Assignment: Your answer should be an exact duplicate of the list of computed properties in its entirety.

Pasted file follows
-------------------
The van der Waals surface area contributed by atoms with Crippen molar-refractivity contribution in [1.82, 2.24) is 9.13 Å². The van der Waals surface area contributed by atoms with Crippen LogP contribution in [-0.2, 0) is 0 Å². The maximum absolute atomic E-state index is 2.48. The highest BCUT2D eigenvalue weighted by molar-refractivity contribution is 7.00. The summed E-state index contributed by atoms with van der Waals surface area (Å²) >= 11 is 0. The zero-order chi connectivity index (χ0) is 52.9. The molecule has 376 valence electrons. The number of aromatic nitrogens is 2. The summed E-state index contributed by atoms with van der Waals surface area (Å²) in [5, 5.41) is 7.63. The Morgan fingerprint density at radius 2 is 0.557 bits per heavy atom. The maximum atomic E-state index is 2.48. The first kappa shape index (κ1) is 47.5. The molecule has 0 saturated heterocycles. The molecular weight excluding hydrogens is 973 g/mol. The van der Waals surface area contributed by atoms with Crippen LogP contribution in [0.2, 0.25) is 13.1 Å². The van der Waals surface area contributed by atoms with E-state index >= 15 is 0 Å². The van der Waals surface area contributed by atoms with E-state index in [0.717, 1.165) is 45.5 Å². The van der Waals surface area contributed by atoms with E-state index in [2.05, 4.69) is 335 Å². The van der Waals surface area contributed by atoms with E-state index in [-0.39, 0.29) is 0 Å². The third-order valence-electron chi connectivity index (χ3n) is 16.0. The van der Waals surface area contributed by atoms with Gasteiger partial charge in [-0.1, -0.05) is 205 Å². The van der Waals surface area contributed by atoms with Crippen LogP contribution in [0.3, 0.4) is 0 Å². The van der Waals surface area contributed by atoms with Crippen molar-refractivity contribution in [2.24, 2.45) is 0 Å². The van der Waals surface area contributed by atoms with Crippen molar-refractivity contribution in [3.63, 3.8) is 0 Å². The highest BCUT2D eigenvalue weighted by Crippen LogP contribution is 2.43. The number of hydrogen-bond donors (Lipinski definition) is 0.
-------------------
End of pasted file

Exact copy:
The van der Waals surface area contributed by atoms with Crippen molar-refractivity contribution in [1.82, 2.24) is 9.13 Å². The van der Waals surface area contributed by atoms with Crippen LogP contribution in [-0.2, 0) is 0 Å². The maximum absolute atomic E-state index is 2.48. The highest BCUT2D eigenvalue weighted by molar-refractivity contribution is 7.00. The summed E-state index contributed by atoms with van der Waals surface area (Å²) >= 11 is 0. The zero-order chi connectivity index (χ0) is 52.9. The molecule has 376 valence electrons. The number of aromatic nitrogens is 2. The summed E-state index contributed by atoms with van der Waals surface area (Å²) in [5, 5.41) is 7.63. The Morgan fingerprint density at radius 2 is 0.557 bits per heavy atom. The maximum atomic E-state index is 2.48. The first kappa shape index (κ1) is 47.5. The molecule has 0 saturated heterocycles. The molecular weight excluding hydrogens is 973 g/mol. The van der Waals surface area contributed by atoms with Crippen LogP contribution in [0.2, 0.25) is 13.1 Å². The van der Waals surface area contributed by atoms with E-state index >= 15 is 0 Å². The van der Waals surface area contributed by atoms with E-state index in [0.717, 1.165) is 45.5 Å². The van der Waals surface area contributed by atoms with E-state index in [2.05, 4.69) is 335 Å². The van der Waals surface area contributed by atoms with E-state index in [-0.39, 0.29) is 0 Å². The third-order valence-electron chi connectivity index (χ3n) is 16.0. The van der Waals surface area contributed by atoms with Gasteiger partial charge in [-0.1, -0.05) is 205 Å². The van der Waals surface area contributed by atoms with Crippen LogP contribution in [0.3, 0.4) is 0 Å². The van der Waals surface area contributed by atoms with Crippen molar-refractivity contribution in [2.24, 2.45) is 0 Å². The van der Waals surface area contributed by atoms with Crippen molar-refractivity contribution in [3.63, 3.8) is 0 Å². The highest BCUT2D eigenvalue weighted by Crippen LogP contribution is 2.43. The number of hydrogen-bond donors (Lipinski definition) is 0.